Resistance to oseltamivir (Tamiflu) found in some European influenza virus samples


Preliminary results from the National Virus Reference Laboratory (NVRL) on antiviral drug susceptibility among seasonal influenza viruses circulating in Ireland has revealed that some of the A (H1N1) viruses in circulation this winter are resistant to the antiviral drug, oseltamivir (also know by the brand name Tamiflu). The NVRL conducted nucleotide sequencing on specimens taken by sentinel GPs between December 2007 and January 2008. As of February 20th 2008, three of 29 specimens (10.3%) tested by the NVRL have shown resistance to oseltamivir. The NVRL is currently arranging for further Irish samples to be tested. To date, oseltamivir resistant viruses have been detected in 15 European countries (including Ireland), the USA, Canada, Australia and Hong Kong. In Europe, the highest proportion of resistant viruses to date has been in Norway where 63 (66%) of the 95 samples tested positive for resistance to oseltamivir. The second highest proportion was noted in France with 80 (39%) of 207 specimens showing oseltamivir resistance. The latest European data is available from the European Centre for Disease Prevention and Control (ECDC).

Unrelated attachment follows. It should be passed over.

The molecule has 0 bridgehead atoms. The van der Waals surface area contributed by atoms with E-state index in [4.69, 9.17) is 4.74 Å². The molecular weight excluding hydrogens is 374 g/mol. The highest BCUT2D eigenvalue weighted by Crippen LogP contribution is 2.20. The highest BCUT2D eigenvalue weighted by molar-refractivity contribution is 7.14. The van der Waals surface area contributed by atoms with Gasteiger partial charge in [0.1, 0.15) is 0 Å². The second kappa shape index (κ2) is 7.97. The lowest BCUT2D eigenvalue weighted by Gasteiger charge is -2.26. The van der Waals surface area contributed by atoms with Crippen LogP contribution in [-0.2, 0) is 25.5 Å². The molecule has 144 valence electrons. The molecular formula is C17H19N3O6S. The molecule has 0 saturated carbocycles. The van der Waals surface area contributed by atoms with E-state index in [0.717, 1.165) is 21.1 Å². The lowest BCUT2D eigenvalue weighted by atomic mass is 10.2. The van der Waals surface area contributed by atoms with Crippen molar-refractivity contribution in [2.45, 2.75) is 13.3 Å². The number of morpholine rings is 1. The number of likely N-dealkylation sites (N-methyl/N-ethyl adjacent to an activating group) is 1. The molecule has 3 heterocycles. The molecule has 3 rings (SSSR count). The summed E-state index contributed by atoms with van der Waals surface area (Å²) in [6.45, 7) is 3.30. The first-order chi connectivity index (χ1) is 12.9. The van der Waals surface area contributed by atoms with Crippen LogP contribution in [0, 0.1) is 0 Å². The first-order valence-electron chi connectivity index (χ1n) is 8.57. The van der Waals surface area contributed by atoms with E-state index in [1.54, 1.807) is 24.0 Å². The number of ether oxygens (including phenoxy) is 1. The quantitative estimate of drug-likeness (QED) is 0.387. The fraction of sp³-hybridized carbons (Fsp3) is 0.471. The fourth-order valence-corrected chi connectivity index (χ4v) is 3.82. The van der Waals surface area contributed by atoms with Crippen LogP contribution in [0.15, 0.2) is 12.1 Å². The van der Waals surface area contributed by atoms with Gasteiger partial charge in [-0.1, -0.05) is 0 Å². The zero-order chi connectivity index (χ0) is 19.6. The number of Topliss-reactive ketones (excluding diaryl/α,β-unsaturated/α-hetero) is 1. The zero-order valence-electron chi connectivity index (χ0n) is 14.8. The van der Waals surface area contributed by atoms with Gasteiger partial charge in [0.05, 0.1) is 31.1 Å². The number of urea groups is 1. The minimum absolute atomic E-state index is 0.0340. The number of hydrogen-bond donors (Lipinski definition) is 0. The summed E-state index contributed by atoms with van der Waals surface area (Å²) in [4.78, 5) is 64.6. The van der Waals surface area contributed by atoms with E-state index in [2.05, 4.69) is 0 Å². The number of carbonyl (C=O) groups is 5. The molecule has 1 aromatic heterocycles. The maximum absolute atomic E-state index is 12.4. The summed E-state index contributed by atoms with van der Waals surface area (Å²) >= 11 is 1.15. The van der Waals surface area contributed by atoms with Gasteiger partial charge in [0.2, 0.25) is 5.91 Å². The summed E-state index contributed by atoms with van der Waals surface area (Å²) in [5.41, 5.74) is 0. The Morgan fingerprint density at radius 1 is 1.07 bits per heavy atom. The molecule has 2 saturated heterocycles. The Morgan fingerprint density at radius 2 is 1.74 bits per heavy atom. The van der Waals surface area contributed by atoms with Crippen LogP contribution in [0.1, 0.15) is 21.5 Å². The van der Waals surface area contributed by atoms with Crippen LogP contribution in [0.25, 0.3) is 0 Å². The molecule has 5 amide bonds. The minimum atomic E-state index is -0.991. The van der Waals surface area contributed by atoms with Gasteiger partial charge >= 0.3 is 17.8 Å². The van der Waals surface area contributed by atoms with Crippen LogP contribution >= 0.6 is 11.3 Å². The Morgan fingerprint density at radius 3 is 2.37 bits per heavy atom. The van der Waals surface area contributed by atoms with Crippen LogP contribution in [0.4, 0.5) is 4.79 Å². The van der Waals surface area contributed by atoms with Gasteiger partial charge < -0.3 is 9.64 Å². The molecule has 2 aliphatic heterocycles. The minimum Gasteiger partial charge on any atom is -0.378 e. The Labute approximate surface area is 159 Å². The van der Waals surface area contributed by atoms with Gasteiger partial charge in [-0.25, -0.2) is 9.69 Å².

Experts from ECDC, the European Commission, the European Influenza Surveillance Scheme (EISS) and the World Health Organization (WHO) are currently assessing the significance of this information. An interim risk assessment has been published by ECDC.

The current influenza vaccine provides good protection against A/H1N1 viruses. Current national guidance on use of antivirals for treatment and prophylaxis of influenza remain in place though they are being kept under review. For information on seasonal influenza and how to protect yourself against it click here. 

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